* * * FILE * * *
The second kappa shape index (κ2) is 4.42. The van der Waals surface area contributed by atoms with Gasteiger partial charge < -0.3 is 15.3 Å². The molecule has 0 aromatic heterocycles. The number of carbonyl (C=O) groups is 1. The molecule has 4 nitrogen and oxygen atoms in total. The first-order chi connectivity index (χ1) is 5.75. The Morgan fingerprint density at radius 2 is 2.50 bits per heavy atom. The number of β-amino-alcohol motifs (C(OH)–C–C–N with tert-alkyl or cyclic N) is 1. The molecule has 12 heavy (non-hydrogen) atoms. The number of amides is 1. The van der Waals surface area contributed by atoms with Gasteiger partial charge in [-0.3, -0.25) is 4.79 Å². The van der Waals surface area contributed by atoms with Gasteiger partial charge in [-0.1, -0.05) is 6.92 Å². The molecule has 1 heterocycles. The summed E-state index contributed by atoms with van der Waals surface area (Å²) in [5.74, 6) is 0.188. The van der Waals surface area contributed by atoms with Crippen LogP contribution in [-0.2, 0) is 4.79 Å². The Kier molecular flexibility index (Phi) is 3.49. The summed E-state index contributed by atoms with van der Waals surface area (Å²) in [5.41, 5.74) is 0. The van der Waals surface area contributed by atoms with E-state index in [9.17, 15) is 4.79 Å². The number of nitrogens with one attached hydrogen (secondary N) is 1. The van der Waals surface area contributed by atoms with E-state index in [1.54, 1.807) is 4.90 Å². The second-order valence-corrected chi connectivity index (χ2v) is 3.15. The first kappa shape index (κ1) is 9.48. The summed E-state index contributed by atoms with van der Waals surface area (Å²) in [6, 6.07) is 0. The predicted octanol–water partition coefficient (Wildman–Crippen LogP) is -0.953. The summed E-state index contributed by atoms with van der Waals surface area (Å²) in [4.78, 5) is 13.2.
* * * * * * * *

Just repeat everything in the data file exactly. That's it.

The second kappa shape index (κ2) is 4.42. The van der Waals surface area contributed by atoms with Gasteiger partial charge < -0.3 is 15.3 Å². The molecule has 0 aromatic heterocycles. The number of carbonyl (C=O) groups is 1. The molecule has 4 nitrogen and oxygen atoms in total. The first-order chi connectivity index (χ1) is 5.75. The Morgan fingerprint density at radius 2 is 2.50 bits per heavy atom. The number of β-amino-alcohol motifs (C(OH)–C–C–N with tert-alkyl or cyclic N) is 1. The molecule has 12 heavy (non-hydrogen) atoms. The number of amides is 1. The van der Waals surface area contributed by atoms with Gasteiger partial charge in [-0.3, -0.25) is 4.79 Å². The van der Waals surface area contributed by atoms with Gasteiger partial charge in [-0.1, -0.05) is 6.92 Å². The molecule has 1 heterocycles. The summed E-state index contributed by atoms with van der Waals surface area (Å²) in [5.74, 6) is 0.188. The van der Waals surface area contributed by atoms with Crippen LogP contribution in [-0.2, 0) is 4.79 Å². The Kier molecular flexibility index (Phi) is 3.49. The summed E-state index contributed by atoms with van der Waals surface area (Å²) in [5.41, 5.74) is 0. The van der Waals surface area contributed by atoms with E-state index in [9.17, 15) is 4.79 Å². The number of nitrogens with one attached hydrogen (secondary N) is 1. The van der Waals surface area contributed by atoms with E-state index in [1.54, 1.807) is 4.90 Å². The second-order valence-corrected chi connectivity index (χ2v) is 3.15. The first kappa shape index (κ1) is 9.48. The summed E-state index contributed by atoms with van der Waals surface area (Å²) in [6, 6.07) is 0. The predicted octanol–water partition coefficient (Wildman–Crippen LogP) is -0.953. The summed E-state index contributed by atoms with van der Waals surface area (Å²) in [4.78, 5) is 13.2.